chart from the January 2013 edition of IEEE's Spectrum magazine illustrates
the devolution of Internet data rate speeds in the U.S. over the last
decade and a half. Speeds increased nearly logarithmically
(linearly on a log scale) beginning around
1992, then by 2001-2002 started falling below the straight line. We
should be at around 10 Tbps rather than the 100 Mbps where
we are today - a factor of 100. Demand for data bandwidth has far outpaced
the ability to provide it. Don't expect big improvements anytime soon.
A lot of money that could go into research and implementation is redirected
for providing mandated free phones, computers, and service both here
and in 'developing' countries - a hidden tax for people who pay their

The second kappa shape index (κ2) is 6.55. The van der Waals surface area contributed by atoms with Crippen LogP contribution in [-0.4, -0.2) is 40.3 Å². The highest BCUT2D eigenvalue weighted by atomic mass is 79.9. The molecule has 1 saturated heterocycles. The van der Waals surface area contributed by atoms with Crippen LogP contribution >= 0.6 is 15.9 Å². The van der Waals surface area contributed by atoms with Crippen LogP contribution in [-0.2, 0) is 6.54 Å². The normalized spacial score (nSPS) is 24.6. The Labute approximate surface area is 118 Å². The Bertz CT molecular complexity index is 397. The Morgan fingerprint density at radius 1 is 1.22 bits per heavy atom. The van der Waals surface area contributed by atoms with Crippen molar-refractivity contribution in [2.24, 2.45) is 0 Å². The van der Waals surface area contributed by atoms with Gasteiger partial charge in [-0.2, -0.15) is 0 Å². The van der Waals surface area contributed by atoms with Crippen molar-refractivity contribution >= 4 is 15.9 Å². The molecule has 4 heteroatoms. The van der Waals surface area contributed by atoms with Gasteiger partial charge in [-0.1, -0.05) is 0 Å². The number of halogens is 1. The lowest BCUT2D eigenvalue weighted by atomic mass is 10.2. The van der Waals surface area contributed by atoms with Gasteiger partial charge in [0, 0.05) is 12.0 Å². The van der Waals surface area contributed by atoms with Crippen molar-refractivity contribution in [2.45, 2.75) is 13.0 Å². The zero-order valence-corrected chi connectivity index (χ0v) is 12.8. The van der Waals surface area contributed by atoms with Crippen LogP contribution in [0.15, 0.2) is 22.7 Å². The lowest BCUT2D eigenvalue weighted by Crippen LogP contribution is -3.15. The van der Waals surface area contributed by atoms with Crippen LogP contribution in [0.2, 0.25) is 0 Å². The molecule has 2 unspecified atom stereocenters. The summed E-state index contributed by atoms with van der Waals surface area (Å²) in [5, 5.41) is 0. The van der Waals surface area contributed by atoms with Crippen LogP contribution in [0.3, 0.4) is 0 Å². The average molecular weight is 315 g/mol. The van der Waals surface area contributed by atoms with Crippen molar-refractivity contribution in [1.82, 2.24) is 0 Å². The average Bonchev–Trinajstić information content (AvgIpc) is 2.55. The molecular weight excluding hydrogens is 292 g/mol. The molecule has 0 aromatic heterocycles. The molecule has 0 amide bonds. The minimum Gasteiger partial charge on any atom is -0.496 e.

own bills. The story incorrectly says the trend began with the '2001'
tech bubble burst, but the bubble actually burst in the spring of
2000 when NASDAQ and the DOW fell hard six months ahead of the fall
election. The September 11, 2001 terrorist attack was the knife in the
back for any near term infrastructure improvement as priorities shifted
elsewhere. We are expected to forget that.
Posted January 2013